Virtual Hosts on your local OS X Apache

If you want to easily mirror multiple live websites locally for super fast and offline development, then read on!

When I reinstall OS X, I very quickly reconfigure Apache to allow for local vhosts. Apache can be a bit of a minefield for configuration and I am by no means an expert, however, these simple steps give a huge amount of benefit as you won’t need to edit apache’s configuration files every time you want to add a new vhost.

One example which I use daily is which is setup locally as alfredapp.localhost – These two sites are exact mirrors of each other both rooted with / can be significant in web development when accessing resources and site links. I can develop and test on the local site, then when I’m happy, push the changes to my distributed repository and deploy to the live site.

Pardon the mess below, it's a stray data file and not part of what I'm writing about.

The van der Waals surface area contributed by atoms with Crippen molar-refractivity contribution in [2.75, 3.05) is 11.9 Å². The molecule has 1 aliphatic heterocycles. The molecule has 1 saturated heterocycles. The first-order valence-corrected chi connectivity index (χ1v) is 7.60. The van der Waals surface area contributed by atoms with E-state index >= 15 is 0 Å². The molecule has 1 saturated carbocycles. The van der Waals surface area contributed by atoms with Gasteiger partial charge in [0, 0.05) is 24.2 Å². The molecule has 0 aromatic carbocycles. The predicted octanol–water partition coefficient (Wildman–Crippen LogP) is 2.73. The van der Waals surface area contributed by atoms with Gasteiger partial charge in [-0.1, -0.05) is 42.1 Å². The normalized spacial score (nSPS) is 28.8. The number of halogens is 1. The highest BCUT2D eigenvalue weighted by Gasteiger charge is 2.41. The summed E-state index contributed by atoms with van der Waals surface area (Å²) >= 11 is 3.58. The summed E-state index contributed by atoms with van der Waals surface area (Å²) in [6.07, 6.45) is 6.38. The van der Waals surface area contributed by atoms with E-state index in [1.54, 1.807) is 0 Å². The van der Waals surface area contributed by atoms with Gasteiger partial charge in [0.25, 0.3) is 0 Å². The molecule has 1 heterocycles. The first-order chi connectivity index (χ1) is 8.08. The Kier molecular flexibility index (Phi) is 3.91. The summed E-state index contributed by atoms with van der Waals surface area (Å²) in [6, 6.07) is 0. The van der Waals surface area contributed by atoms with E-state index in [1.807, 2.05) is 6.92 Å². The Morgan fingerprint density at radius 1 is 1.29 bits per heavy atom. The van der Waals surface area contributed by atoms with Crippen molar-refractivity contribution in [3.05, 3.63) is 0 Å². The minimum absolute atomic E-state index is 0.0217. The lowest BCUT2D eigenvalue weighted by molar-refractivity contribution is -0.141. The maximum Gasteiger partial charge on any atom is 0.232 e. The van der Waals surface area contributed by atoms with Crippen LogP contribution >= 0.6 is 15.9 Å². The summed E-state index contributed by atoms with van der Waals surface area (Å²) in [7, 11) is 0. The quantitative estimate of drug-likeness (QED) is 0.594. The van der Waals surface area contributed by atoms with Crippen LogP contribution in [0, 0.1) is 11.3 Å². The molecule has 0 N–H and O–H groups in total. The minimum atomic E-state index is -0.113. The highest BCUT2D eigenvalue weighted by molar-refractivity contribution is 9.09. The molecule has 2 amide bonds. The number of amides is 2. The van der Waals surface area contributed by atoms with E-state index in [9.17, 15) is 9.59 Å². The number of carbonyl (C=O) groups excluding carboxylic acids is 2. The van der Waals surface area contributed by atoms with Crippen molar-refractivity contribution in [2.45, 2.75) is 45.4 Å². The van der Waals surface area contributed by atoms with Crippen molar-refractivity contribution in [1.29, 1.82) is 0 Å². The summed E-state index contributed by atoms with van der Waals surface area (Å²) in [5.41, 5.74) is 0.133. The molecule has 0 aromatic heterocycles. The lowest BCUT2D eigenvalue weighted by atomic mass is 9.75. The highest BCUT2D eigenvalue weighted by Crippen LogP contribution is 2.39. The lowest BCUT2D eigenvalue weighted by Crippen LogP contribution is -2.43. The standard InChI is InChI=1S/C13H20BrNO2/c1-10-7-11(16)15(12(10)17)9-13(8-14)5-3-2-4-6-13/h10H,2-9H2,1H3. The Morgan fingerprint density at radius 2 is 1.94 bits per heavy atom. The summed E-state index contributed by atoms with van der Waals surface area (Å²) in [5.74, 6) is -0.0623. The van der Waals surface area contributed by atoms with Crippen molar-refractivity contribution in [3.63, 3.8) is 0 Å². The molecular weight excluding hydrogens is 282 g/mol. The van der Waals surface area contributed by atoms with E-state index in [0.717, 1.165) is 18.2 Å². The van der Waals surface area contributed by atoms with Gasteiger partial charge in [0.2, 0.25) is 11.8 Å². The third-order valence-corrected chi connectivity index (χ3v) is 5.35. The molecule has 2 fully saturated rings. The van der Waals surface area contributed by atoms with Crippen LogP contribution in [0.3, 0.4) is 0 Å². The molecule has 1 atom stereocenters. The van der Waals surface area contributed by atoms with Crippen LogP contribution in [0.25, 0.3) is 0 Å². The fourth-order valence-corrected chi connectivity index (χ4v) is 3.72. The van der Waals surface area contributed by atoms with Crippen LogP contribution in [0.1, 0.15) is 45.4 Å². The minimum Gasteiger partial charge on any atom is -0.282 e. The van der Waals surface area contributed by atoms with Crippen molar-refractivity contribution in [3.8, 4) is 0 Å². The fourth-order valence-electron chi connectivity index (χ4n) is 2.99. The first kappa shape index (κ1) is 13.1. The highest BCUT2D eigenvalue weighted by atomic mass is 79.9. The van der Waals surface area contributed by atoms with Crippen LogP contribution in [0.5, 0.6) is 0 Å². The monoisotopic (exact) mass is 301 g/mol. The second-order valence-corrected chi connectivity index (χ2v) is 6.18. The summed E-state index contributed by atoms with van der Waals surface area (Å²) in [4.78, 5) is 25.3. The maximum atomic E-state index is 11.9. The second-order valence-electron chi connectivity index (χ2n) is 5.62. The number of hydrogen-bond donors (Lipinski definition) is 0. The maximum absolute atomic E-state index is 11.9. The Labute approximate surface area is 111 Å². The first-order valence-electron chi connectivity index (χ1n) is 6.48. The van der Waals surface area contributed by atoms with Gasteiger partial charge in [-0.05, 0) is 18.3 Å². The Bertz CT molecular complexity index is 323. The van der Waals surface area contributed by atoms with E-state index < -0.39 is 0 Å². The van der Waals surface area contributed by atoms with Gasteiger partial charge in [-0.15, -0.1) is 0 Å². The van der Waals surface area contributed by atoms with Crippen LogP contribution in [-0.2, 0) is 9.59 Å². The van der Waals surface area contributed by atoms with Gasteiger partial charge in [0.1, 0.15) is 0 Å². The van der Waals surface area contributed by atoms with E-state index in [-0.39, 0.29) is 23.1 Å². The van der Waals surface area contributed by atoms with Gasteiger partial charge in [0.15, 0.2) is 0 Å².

Note that the following config changes may mutually exclude any other apache changes you have made… If that means nothing to you, then this will likely work fine.

Before we start, turn on Web Sharing

Open up OS X’s sharing preferences and turn on “Web Sharing”, this will start up Apache.

Step 1 – Backup the configuration files


Step 2 – Import the vhosts config into httpd.conf

Temporarily, we are going to make the httpd.conf writable to make some changes.

Open and type:

sudo chmod u+w /etc/apache2/httpd.conf

Then open the httpd.conf file and remove the # off the beginning of the following line:

#Include /private/etc/apache2/extra/httpd-vhosts.conf

While you are in here and if you haven’t done so already, it’s probably worth also uncommenting PHP too by removing the # from the following line:

#LoadModule php5_module libexec/apache2/